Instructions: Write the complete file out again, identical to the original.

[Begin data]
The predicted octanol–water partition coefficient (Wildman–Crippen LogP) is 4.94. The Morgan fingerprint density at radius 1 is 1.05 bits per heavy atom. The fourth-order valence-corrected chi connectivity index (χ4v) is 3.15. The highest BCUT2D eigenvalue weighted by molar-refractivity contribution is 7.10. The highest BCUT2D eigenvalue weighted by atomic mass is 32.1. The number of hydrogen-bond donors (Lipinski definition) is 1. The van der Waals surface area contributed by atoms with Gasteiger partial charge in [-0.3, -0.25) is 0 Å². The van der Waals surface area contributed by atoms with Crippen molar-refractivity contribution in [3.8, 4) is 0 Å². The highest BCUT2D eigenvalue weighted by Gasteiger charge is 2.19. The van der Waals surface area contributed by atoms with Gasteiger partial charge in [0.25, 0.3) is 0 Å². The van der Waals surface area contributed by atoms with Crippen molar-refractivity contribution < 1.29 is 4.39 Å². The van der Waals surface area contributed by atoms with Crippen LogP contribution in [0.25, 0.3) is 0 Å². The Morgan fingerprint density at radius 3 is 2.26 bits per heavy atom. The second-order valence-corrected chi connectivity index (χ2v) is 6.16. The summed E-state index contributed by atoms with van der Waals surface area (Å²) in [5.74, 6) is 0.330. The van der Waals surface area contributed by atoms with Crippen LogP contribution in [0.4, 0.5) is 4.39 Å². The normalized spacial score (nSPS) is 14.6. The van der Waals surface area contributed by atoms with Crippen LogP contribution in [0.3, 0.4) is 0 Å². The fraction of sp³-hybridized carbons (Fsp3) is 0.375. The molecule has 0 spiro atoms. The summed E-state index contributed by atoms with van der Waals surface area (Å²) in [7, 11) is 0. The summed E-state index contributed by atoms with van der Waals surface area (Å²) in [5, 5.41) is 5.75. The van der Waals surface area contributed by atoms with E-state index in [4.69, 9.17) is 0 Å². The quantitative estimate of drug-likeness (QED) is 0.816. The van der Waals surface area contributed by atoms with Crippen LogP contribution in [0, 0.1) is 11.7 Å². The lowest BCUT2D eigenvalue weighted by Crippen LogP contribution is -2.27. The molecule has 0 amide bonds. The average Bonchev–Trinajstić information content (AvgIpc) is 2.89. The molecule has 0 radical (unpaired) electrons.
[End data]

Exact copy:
The predicted octanol–water partition coefficient (Wildman–Crippen LogP) is 4.94. The Morgan fingerprint density at radius 1 is 1.05 bits per heavy atom. The fourth-order valence-corrected chi connectivity index (χ4v) is 3.15. The highest BCUT2D eigenvalue weighted by molar-refractivity contribution is 7.10. The highest BCUT2D eigenvalue weighted by atomic mass is 32.1. The number of hydrogen-bond donors (Lipinski definition) is 1. The van der Waals surface area contributed by atoms with Gasteiger partial charge in [-0.3, -0.25) is 0 Å². The van der Waals surface area contributed by atoms with Crippen molar-refractivity contribution in [3.8, 4) is 0 Å². The highest BCUT2D eigenvalue weighted by Gasteiger charge is 2.19. The van der Waals surface area contributed by atoms with Gasteiger partial charge in [0.25, 0.3) is 0 Å². The van der Waals surface area contributed by atoms with Crippen molar-refractivity contribution < 1.29 is 4.39 Å². The van der Waals surface area contributed by atoms with Crippen LogP contribution in [0.25, 0.3) is 0 Å². The Morgan fingerprint density at radius 3 is 2.26 bits per heavy atom. The second-order valence-corrected chi connectivity index (χ2v) is 6.16. The summed E-state index contributed by atoms with van der Waals surface area (Å²) in [5.74, 6) is 0.330. The van der Waals surface area contributed by atoms with Crippen LogP contribution in [0.4, 0.5) is 4.39 Å². The normalized spacial score (nSPS) is 14.6. The van der Waals surface area contributed by atoms with Crippen LogP contribution in [0.3, 0.4) is 0 Å². The fraction of sp³-hybridized carbons (Fsp3) is 0.375. The molecule has 0 spiro atoms. The summed E-state index contributed by atoms with van der Waals surface area (Å²) in [7, 11) is 0. The summed E-state index contributed by atoms with van der Waals surface area (Å²) in [5, 5.41) is 5.75. The van der Waals surface area contributed by atoms with E-state index in [4.69, 9.17) is 0 Å². The quantitative estimate of drug-likeness (QED) is 0.816. The van der Waals surface area contributed by atoms with Crippen LogP contribution in [0, 0.1) is 11.7 Å². The lowest BCUT2D eigenvalue weighted by Crippen LogP contribution is -2.27. The molecule has 0 amide bonds. The average Bonchev–Trinajstić information content (AvgIpc) is 2.89. The molecule has 0 radical (unpaired) electrons.